When you’re pursuing your education, the medical school loans you are accruing are a thought for the distant future—but once graduation rolls around and you begin to compare job offers and consider what your salary will be, they become a much more pressing reality. With the average medical school debt racking up at well over $200,000, deciding on a repayment plan is not just about what you can afford every month; it is also about what will save you the most on interest (and give you the potential for loan forgiveness) later on.

Below, we will be looking at both basic and income-based repayment plans that are popular for federal loans. As you evaluate your options, it is important to remember the tax considerations and forgiveness possibilities associated with each, so you can make the best decision for your monthly budget as well as your long-term goals. 

Basic (Non-Income-Based) Repayment Plans for Student Loans

With basic repayment plans, there are three main options that are set up over a 10- or 25-year repayment period depending on which type you pick. While these plans can accrue less interest overall, they are not eligible for any public service loan forgiveness (PSLF) programs and must be repaid in full, even for physicians who end up working for nonprofits or government programs.  

Standard Repayment Plans

In a standard repayment plan, you will be required to pay back a set amount each month for a 10-year period. This type of plan will typically carry the steepest monthly payment but will incur the least amount of interest due to the accelerated repayment timeline.

Graduated Repayment Plans

A graduated repayment plan is similar to a standard plan with a 10-year repayment schedule, but with an increasing monthly payment amount at every two-year interval. In the beginning, you will be required to repay the minimum amount each month, and with each two-year period, the amount will increase—this structure is designed to increase your monthly payment in the intervals that your income would (presumably) increase.

Extended Repayment Plans

Extended repayment plans can either come in standard or graduated forms, but instead of a 10-year repayment schedule, the period will be increased to 25 years. This will lead to an increased amount of interest but can cause less financial pressure in the short term.

Income-Based Repayment Plans for Medical School Loans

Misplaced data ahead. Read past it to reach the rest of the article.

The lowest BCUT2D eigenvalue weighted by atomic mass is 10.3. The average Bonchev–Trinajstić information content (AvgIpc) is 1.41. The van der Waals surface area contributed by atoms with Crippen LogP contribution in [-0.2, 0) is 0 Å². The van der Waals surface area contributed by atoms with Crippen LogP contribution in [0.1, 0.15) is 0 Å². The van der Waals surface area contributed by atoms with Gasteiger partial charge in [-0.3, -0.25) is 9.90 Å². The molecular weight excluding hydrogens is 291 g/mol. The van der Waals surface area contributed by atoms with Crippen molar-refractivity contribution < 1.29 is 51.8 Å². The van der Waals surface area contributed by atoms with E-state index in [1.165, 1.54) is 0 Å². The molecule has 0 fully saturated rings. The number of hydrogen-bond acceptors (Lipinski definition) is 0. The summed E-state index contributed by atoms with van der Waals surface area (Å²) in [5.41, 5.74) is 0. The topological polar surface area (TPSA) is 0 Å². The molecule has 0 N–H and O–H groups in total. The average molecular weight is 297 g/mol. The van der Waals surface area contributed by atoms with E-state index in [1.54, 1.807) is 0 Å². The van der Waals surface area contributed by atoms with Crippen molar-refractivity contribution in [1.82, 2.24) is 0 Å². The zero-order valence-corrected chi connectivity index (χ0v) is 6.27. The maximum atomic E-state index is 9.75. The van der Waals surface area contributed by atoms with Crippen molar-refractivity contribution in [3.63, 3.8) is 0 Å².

Because basic student loan repayments are not eligible for PSLF programs, many people wisely opt to choose income-based repayment plans for their medical school loans. With these income-based plans, your monthly payment is based on your income and reevaluated each year, so you are never stuck committed to paying more than you can afford. Additionally, these loans can be forgiven after a certain amount of time or if a certain career path is pursued.

Revised Pay As You Earn (REPAYE) Plans

The REPAYE plans are structured based on your Adjusted Gross Income (AGI) as it compares to federal poverty guidelines, with your state of residence and size of household taken into consideration. These repayment plans are typically structured in 20-year increments for undergraduate loans and 25-year increments for graduate and medical school loans. The REPAYE plan is most notable because it is the only income-driven repayment option that the government will pay towards the interest on the subsidized and unsubsidized loans.

Pay As You Earn (PAYE) Plans

The PAYE plan is a popular option due to the length of the repayment period and the relatively low monthly commitment. The PAYE plan payments are 10% of your discretionary income, which is the difference between your AGI and the poverty guidelines from your state after retirement and HSA contributions are taken into account. This is a great option for people with a high debt-to-income ratio because your monthly amount is recalculated every year so the payments reflect an accurate percentage. Under the PAYE plans, after 20 years of payments, the remaining loan balance is completely forgiven.

Income-Based Repayment (IBR) Plan 

IBR plans calculate your monthly payment based on your income, and your spouse’s income is only taken into consideration if you are filing joint taxes. The payment will be 10-15% of your discretionary income, and you will have a 20 or 25-year period to repay your loans.

Income-Contingent Repayment (ICR) Plan

The ICR plan is quite similar to the IBR plan, but the difference is that under the ICR plan, the payment is 20% of your discretionary income. Alternatively, the payment can also be based on the amount you would pay on a repayment plan over 12 years (adjusted to your current income) so there are more options for repayment available to you. 

If you are working to pay off medical school debt and aren’t sure which option is right for you, a financial advisor can be a tremendous asset. Contact us today to learn more about your options and how we can help you save for your future while paying down the debt from your past.  This material is for information purposes only, Guardian and its subsidiaries do not issue or advise with regard to student loans.

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